California high-speed rail advocates are already backpedalling on the numbers, and from experience with other such projects, it will only get worse.
In the face of the state's perpetual budget crisis, some Californians are beginning to regret their votes in favor of the $9.9 billion high-speed rail bond last year. Even though proponents of the train have now admitted the bond was only a down payment on the actual cost to build the system, the numbers that were projected are changing"”and all in the wrong direction.
The business plan released by the train's advocates last month show the dramatic differences in what the voters were told and what reality is. For example, the price of a ticket from San Francisco to Los Angeles is now projected at $105, up from the previous $55 estimate. That new number changed the ridership predictions: now 41 million annual riders by 2035, down from last year's prediction of 55 million passengers by 2030. The cost for building the train system has also grown. The proponents had been thinking $33.6 billion (2008 dollars) but have revised upward to $42.6 billion. Recently, the Obama administration announced $2.25 billion in funding for the project. Proponents said federal money would be used to close the gap between the voter-approved bond and the ultimate cost, but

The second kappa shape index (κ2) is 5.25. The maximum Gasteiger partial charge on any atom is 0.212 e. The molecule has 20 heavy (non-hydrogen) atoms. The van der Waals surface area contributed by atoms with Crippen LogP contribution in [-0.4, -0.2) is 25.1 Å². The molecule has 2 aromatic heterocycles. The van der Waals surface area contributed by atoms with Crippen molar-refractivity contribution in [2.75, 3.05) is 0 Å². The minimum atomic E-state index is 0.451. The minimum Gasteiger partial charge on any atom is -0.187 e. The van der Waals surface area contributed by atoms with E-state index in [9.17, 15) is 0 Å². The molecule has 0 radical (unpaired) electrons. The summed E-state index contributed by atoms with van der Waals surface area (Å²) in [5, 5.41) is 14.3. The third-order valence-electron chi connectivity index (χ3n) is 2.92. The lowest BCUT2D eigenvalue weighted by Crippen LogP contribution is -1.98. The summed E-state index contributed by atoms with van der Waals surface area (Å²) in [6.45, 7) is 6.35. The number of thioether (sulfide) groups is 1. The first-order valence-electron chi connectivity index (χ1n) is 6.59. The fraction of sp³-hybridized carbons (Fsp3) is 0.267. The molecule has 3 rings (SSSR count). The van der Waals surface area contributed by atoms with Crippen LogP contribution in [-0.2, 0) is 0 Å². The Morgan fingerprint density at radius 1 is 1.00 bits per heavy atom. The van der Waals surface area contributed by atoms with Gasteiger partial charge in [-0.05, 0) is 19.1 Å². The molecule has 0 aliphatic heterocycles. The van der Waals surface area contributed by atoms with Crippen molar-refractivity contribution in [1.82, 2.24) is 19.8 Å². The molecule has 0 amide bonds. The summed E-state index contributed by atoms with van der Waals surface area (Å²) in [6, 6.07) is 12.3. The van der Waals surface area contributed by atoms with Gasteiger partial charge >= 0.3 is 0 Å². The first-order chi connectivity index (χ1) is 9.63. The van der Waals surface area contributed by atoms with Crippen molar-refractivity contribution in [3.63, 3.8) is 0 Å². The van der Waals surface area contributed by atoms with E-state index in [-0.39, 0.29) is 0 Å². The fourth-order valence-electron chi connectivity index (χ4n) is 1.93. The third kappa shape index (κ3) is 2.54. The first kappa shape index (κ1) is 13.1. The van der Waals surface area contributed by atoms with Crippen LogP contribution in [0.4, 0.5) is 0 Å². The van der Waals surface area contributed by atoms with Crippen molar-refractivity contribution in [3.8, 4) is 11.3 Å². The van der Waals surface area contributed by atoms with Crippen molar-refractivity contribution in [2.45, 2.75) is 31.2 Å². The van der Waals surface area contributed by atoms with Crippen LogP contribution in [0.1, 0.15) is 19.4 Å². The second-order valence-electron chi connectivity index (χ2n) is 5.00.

this is a drop in the bucket and still will not work.
Do not expect a true LA to SF high speed rail line for less than $75 billion and the ridership numbers are still absurd, as discussed here. By the way, Southwest's advanced fair from LAX to SFO is $114 right now. If you are willing to go Burbank to Oakland, the fair is $90.